Dana Wolfe Naimark: We're suggesting that the board of exchange be allowed to limit the number of plans. Doesn't mean they have to limit it but if it's getting to the point where there are too many options they can look at ways to make it doable for consumers. In Utah, they found when they survived small businesses, many small businesses went on the exchange to look and left without buying anything because they could not figure out what the choices were because there were too many choices.
Ted Simons: You mentioned the governing board, who's on the board, how do you get there and who decides who gets there?
Dana Wolfe Naimark: That's up to Arizona, that's one of the exciting and challenging things about where we're at right now. We have a lot of choices to make in Arizona about how we want our exchange to look. And again, with this community perspective, from these 40 organizations, we are suggesting that the board be appointed by a combination of the governor, of the attorney general, and the majority and minority leadership in the legislature so it can be a diverse group and have majority consumer representation on the board.
Ted Simons: Who pays for all of this? Will legislative appropriations be necessary?
Jack Beveridge: It's -- that's possible, but not likely, right now. It's a tax credit program where actually the premium is reduced for based on sliding fee scale according to the income of the individual. And then it's reduced to make it affordable. So it is subsidized by the federal government.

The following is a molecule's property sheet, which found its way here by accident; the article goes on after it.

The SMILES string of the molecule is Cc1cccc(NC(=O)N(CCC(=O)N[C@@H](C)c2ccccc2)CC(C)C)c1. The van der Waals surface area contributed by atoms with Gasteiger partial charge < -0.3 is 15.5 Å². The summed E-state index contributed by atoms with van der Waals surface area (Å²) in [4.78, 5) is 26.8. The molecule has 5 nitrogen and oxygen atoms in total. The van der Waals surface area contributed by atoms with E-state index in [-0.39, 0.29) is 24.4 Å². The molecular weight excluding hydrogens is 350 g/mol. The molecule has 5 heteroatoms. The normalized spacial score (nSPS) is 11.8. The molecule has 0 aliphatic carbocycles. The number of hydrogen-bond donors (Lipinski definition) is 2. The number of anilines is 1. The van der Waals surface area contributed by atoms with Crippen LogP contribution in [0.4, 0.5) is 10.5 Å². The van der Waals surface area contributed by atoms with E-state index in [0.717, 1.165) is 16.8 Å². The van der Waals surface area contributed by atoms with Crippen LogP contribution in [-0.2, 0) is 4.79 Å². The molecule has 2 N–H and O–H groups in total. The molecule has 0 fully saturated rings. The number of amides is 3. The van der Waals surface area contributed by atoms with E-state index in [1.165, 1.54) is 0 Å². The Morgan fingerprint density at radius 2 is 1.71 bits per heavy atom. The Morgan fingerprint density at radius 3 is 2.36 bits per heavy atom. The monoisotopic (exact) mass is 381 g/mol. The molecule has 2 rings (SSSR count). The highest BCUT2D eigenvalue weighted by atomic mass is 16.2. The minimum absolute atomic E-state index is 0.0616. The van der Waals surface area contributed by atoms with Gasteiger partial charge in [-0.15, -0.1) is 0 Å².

Dana Wolfe Naimark: Arizona will have to figure out how to finance our portion over time and one of our suggestions, however we finance it, it's broad base so we're not only charging people in the exchange. Again, that could be a disincentive. It's a part of our overall healthcare system so we're looking for broad base financing.
Ted Simons: It seems like something similar came up in the last legislative session. I could be wrong here, but it just rings a little bit of a bell.
Dana Wolfe Naimark: You're right.
Ted Simons: But the bell didn't ring very long and hard.
Dana Wolfe Naimark: It was a very quiet bell.
Ted Simons: A quiet bell. What's different this time? What's happening here?
Dana Wolfe Naimark: We don't know yet what's different. There were two bills proposed last year neither got very far as you recalled. Since then, the planning has been centered in the governor's office and actually the governor's office received a million dollar federal planning grant so they've been moving forward looking at some of the operational issues, the website issues- how do we get a website up and running? And now we're looking at this as the beginning of a community conversation to bring up some of these other design issues and see where we go from here.